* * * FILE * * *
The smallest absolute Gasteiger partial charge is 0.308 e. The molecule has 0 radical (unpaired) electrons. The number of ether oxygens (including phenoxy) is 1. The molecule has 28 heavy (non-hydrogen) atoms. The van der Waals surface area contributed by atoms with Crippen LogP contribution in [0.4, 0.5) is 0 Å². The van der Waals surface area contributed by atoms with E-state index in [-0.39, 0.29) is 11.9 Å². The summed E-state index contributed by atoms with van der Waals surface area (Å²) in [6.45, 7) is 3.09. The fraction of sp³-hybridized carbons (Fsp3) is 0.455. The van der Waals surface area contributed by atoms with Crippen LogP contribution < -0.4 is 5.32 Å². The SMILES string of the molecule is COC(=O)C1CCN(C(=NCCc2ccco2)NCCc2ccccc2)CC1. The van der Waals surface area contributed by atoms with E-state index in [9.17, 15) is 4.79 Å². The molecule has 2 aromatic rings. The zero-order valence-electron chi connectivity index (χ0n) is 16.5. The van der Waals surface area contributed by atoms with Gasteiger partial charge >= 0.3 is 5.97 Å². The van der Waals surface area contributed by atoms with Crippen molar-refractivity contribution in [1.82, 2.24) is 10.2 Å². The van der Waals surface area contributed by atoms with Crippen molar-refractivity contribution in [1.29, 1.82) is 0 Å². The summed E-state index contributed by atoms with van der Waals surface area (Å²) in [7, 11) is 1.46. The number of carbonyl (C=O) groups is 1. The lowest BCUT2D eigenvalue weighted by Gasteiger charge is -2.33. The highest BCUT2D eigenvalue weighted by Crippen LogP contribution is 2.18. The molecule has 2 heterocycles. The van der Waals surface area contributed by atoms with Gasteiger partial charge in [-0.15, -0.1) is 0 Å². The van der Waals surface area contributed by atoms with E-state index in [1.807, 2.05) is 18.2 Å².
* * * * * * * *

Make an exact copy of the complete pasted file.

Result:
The smallest absolute Gasteiger partial charge is 0.308 e. The molecule has 0 radical (unpaired) electrons. The number of ether oxygens (including phenoxy) is 1. The molecule has 28 heavy (non-hydrogen) atoms. The van der Waals surface area contributed by atoms with Crippen LogP contribution in [0.4, 0.5) is 0 Å². The van der Waals surface area contributed by atoms with E-state index in [-0.39, 0.29) is 11.9 Å². The summed E-state index contributed by atoms with van der Waals surface area (Å²) in [6.45, 7) is 3.09. The fraction of sp³-hybridized carbons (Fsp3) is 0.455. The van der Waals surface area contributed by atoms with Crippen LogP contribution < -0.4 is 5.32 Å². The SMILES string of the molecule is COC(=O)C1CCN(C(=NCCc2ccco2)NCCc2ccccc2)CC1. The van der Waals surface area contributed by atoms with E-state index in [9.17, 15) is 4.79 Å². The molecule has 2 aromatic rings. The zero-order valence-electron chi connectivity index (χ0n) is 16.5. The van der Waals surface area contributed by atoms with Gasteiger partial charge >= 0.3 is 5.97 Å². The van der Waals surface area contributed by atoms with Crippen molar-refractivity contribution in [1.82, 2.24) is 10.2 Å². The van der Waals surface area contributed by atoms with Crippen molar-refractivity contribution in [1.29, 1.82) is 0 Å². The summed E-state index contributed by atoms with van der Waals surface area (Å²) in [7, 11) is 1.46. The number of carbonyl (C=O) groups is 1. The lowest BCUT2D eigenvalue weighted by Gasteiger charge is -2.33. The highest BCUT2D eigenvalue weighted by Crippen LogP contribution is 2.18. The molecule has 2 heterocycles. The van der Waals surface area contributed by atoms with Gasteiger partial charge in [-0.15, -0.1) is 0 Å². The van der Waals surface area contributed by atoms with E-state index in [1.807, 2.05) is 18.2 Å².